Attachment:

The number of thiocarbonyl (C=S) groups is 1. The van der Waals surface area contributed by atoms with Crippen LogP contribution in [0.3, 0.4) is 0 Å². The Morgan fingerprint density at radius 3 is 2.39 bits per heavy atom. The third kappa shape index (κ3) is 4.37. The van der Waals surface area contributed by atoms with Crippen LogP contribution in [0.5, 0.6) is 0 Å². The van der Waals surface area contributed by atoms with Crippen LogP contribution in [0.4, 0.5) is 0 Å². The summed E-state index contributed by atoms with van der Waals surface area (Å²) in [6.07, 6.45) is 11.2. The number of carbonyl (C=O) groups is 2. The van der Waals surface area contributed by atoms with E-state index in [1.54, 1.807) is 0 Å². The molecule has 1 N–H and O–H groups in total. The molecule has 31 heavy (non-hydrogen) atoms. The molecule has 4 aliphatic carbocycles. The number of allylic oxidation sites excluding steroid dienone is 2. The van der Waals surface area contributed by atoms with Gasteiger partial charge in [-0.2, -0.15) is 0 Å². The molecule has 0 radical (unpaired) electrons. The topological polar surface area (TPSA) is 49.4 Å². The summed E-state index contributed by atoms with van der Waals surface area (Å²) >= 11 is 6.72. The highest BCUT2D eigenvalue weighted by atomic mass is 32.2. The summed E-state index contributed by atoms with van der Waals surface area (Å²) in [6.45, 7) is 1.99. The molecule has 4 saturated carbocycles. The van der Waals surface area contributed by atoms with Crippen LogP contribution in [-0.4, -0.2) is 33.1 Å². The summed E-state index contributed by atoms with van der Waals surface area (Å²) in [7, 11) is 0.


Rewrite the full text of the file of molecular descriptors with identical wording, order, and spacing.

The number of thiocarbonyl (C=S) groups is 1. The van der Waals surface area contributed by atoms with Crippen LogP contribution in [0.3, 0.4) is 0 Å². The Morgan fingerprint density at radius 3 is 2.39 bits per heavy atom. The third kappa shape index (κ3) is 4.37. The van der Waals surface area contributed by atoms with Crippen LogP contribution in [0.5, 0.6) is 0 Å². The van der Waals surface area contributed by atoms with Crippen LogP contribution in [0.4, 0.5) is 0 Å². The summed E-state index contributed by atoms with van der Waals surface area (Å²) in [6.07, 6.45) is 11.2. The number of carbonyl (C=O) groups is 2. The van der Waals surface area contributed by atoms with E-state index in [1.54, 1.807) is 0 Å². The molecule has 1 N–H and O–H groups in total. The molecule has 31 heavy (non-hydrogen) atoms. The molecule has 4 aliphatic carbocycles. The number of allylic oxidation sites excluding steroid dienone is 2. The van der Waals surface area contributed by atoms with Gasteiger partial charge in [-0.2, -0.15) is 0 Å². The molecule has 0 radical (unpaired) electrons. The topological polar surface area (TPSA) is 49.4 Å². The summed E-state index contributed by atoms with van der Waals surface area (Å²) >= 11 is 6.72. The highest BCUT2D eigenvalue weighted by atomic mass is 32.2. The summed E-state index contributed by atoms with van der Waals surface area (Å²) in [6.45, 7) is 1.99. The molecule has 4 saturated carbocycles. The van der Waals surface area contributed by atoms with Crippen LogP contribution in [-0.4, -0.2) is 33.1 Å². The summed E-state index contributed by atoms with van der Waals surface area (Å²) in [7, 11) is 0.